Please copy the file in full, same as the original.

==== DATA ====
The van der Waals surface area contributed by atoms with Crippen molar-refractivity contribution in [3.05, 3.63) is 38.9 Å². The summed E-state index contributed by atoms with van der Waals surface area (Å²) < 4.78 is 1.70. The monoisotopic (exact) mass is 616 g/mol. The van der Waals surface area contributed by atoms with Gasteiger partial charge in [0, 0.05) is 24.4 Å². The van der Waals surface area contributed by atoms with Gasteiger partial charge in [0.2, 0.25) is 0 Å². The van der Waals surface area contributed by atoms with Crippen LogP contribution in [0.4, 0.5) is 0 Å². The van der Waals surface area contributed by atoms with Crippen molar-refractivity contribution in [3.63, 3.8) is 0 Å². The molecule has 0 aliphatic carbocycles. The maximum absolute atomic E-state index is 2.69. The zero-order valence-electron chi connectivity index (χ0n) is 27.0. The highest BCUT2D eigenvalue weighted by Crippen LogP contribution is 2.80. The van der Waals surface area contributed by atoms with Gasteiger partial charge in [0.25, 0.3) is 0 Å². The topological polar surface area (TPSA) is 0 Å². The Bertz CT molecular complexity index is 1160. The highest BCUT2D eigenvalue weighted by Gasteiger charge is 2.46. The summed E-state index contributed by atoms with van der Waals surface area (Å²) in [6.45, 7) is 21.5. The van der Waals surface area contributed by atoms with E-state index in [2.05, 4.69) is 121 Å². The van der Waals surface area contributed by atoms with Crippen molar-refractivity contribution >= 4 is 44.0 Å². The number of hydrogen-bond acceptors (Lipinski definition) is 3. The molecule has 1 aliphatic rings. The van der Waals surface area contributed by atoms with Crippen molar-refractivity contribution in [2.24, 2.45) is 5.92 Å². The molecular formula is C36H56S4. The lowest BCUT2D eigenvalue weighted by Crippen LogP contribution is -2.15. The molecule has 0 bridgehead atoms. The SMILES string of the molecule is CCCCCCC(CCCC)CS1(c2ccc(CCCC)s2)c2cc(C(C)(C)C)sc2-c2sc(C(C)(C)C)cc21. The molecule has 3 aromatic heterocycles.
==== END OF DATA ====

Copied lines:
The van der Waals surface area contributed by atoms with Crippen molar-refractivity contribution in [3.05, 3.63) is 38.9 Å². The summed E-state index contributed by atoms with van der Waals surface area (Å²) < 4.78 is 1.70. The monoisotopic (exact) mass is 616 g/mol. The van der Waals surface area contributed by atoms with Gasteiger partial charge in [0, 0.05) is 24.4 Å². The van der Waals surface area contributed by atoms with Gasteiger partial charge in [0.2, 0.25) is 0 Å². The van der Waals surface area contributed by atoms with Crippen LogP contribution in [0.4, 0.5) is 0 Å². The van der Waals surface area contributed by atoms with Crippen molar-refractivity contribution in [3.63, 3.8) is 0 Å². The molecule has 0 aliphatic carbocycles. The maximum absolute atomic E-state index is 2.69. The zero-order valence-electron chi connectivity index (χ0n) is 27.0. The highest BCUT2D eigenvalue weighted by Crippen LogP contribution is 2.80. The van der Waals surface area contributed by atoms with Gasteiger partial charge in [0.25, 0.3) is 0 Å². The topological polar surface area (TPSA) is 0 Å². The Bertz CT molecular complexity index is 1160. The highest BCUT2D eigenvalue weighted by Gasteiger charge is 2.46. The summed E-state index contributed by atoms with van der Waals surface area (Å²) in [6.45, 7) is 21.5. The van der Waals surface area contributed by atoms with E-state index in [2.05, 4.69) is 121 Å². The van der Waals surface area contributed by atoms with Crippen molar-refractivity contribution >= 4 is 44.0 Å². The number of hydrogen-bond acceptors (Lipinski definition) is 3. The molecule has 1 aliphatic rings. The van der Waals surface area contributed by atoms with Crippen molar-refractivity contribution in [2.24, 2.45) is 5.92 Å². The molecular formula is C36H56S4. The lowest BCUT2D eigenvalue weighted by Crippen LogP contribution is -2.15. The molecule has 0 bridgehead atoms. The SMILES string of the molecule is CCCCCCC(CCCC)CS1(c2ccc(CCCC)s2)c2cc(C(C)(C)C)sc2-c2sc(C(C)(C)C)cc21. The molecule has 3 aromatic heterocycles.